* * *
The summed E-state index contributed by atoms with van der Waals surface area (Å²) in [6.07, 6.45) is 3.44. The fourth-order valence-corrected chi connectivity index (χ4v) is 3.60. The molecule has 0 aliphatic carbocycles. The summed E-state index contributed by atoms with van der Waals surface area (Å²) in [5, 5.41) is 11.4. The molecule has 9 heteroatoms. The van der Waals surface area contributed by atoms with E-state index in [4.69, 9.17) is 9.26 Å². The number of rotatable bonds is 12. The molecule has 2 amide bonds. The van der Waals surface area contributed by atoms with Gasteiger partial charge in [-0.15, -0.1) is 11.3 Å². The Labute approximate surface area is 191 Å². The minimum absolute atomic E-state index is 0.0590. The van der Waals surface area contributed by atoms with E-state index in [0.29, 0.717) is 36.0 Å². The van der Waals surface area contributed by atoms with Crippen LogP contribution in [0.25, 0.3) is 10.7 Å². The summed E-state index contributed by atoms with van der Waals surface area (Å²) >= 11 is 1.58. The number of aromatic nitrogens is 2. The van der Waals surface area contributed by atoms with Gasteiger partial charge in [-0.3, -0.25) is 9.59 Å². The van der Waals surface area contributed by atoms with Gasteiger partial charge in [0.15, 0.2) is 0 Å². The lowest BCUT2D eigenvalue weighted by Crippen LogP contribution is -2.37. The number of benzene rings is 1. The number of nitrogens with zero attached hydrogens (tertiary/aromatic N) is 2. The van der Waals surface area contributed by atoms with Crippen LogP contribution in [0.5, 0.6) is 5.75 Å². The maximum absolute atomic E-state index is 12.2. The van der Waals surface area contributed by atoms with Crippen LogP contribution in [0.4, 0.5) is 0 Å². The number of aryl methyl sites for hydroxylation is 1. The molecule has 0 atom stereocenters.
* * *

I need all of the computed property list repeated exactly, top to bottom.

The summed E-state index contributed by atoms with van der Waals surface area (Å²) in [6.07, 6.45) is 3.44. The fourth-order valence-corrected chi connectivity index (χ4v) is 3.60. The molecule has 0 aliphatic carbocycles. The summed E-state index contributed by atoms with van der Waals surface area (Å²) in [5, 5.41) is 11.4. The molecule has 9 heteroatoms. The van der Waals surface area contributed by atoms with E-state index in [4.69, 9.17) is 9.26 Å². The number of rotatable bonds is 12. The molecule has 2 amide bonds. The van der Waals surface area contributed by atoms with Gasteiger partial charge in [-0.15, -0.1) is 11.3 Å². The Labute approximate surface area is 191 Å². The minimum absolute atomic E-state index is 0.0590. The van der Waals surface area contributed by atoms with E-state index in [0.29, 0.717) is 36.0 Å². The van der Waals surface area contributed by atoms with Crippen LogP contribution in [0.25, 0.3) is 10.7 Å². The summed E-state index contributed by atoms with van der Waals surface area (Å²) >= 11 is 1.58. The number of aromatic nitrogens is 2. The van der Waals surface area contributed by atoms with Gasteiger partial charge in [-0.3, -0.25) is 9.59 Å². The van der Waals surface area contributed by atoms with Gasteiger partial charge in [0.15, 0.2) is 0 Å². The lowest BCUT2D eigenvalue weighted by Crippen LogP contribution is -2.37. The number of benzene rings is 1. The number of nitrogens with zero attached hydrogens (tertiary/aromatic N) is 2. The van der Waals surface area contributed by atoms with Crippen LogP contribution in [0.5, 0.6) is 5.75 Å². The maximum absolute atomic E-state index is 12.2. The van der Waals surface area contributed by atoms with Crippen LogP contribution in [0.4, 0.5) is 0 Å². The number of aryl methyl sites for hydroxylation is 1. The molecule has 0 atom stereocenters.